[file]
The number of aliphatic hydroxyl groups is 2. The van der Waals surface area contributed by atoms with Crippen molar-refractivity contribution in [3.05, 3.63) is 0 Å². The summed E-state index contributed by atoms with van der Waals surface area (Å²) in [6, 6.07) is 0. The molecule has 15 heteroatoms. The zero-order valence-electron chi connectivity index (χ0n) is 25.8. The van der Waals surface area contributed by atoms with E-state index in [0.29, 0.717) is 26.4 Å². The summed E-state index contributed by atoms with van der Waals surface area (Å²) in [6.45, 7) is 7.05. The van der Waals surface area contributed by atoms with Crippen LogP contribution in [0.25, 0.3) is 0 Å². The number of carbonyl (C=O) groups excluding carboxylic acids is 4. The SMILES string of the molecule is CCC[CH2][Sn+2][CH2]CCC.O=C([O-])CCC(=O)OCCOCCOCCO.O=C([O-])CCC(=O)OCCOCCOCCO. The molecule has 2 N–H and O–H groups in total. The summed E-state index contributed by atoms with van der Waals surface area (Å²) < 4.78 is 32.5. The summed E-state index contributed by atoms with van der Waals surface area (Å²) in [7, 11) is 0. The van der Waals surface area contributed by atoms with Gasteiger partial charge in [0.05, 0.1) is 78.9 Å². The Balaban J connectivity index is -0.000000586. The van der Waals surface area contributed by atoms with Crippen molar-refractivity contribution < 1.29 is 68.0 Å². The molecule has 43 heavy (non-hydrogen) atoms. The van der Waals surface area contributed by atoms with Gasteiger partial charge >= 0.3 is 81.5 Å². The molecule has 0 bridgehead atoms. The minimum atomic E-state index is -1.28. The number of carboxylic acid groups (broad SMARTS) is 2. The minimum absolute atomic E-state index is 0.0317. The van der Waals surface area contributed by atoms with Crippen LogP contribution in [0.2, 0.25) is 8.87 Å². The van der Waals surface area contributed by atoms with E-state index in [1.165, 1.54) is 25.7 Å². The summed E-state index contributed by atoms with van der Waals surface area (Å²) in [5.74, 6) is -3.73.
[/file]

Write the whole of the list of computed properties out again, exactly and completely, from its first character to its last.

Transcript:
The number of aliphatic hydroxyl groups is 2. The van der Waals surface area contributed by atoms with Crippen molar-refractivity contribution in [3.05, 3.63) is 0 Å². The summed E-state index contributed by atoms with van der Waals surface area (Å²) in [6, 6.07) is 0. The molecule has 15 heteroatoms. The zero-order valence-electron chi connectivity index (χ0n) is 25.8. The van der Waals surface area contributed by atoms with E-state index in [0.29, 0.717) is 26.4 Å². The summed E-state index contributed by atoms with van der Waals surface area (Å²) in [6.45, 7) is 7.05. The van der Waals surface area contributed by atoms with Crippen LogP contribution in [0.25, 0.3) is 0 Å². The number of carbonyl (C=O) groups excluding carboxylic acids is 4. The SMILES string of the molecule is CCC[CH2][Sn+2][CH2]CCC.O=C([O-])CCC(=O)OCCOCCOCCO.O=C([O-])CCC(=O)OCCOCCOCCO. The molecule has 2 N–H and O–H groups in total. The summed E-state index contributed by atoms with van der Waals surface area (Å²) < 4.78 is 32.5. The summed E-state index contributed by atoms with van der Waals surface area (Å²) in [7, 11) is 0. The van der Waals surface area contributed by atoms with Gasteiger partial charge in [0.05, 0.1) is 78.9 Å². The Balaban J connectivity index is -0.000000586. The van der Waals surface area contributed by atoms with Crippen molar-refractivity contribution < 1.29 is 68.0 Å². The molecule has 43 heavy (non-hydrogen) atoms. The van der Waals surface area contributed by atoms with Gasteiger partial charge >= 0.3 is 81.5 Å². The molecule has 0 bridgehead atoms. The minimum atomic E-state index is -1.28. The number of carboxylic acid groups (broad SMARTS) is 2. The minimum absolute atomic E-state index is 0.0317. The van der Waals surface area contributed by atoms with Crippen LogP contribution in [0.2, 0.25) is 8.87 Å². The van der Waals surface area contributed by atoms with E-state index in [1.165, 1.54) is 25.7 Å². The summed E-state index contributed by atoms with van der Waals surface area (Å²) in [5.74, 6) is -3.73.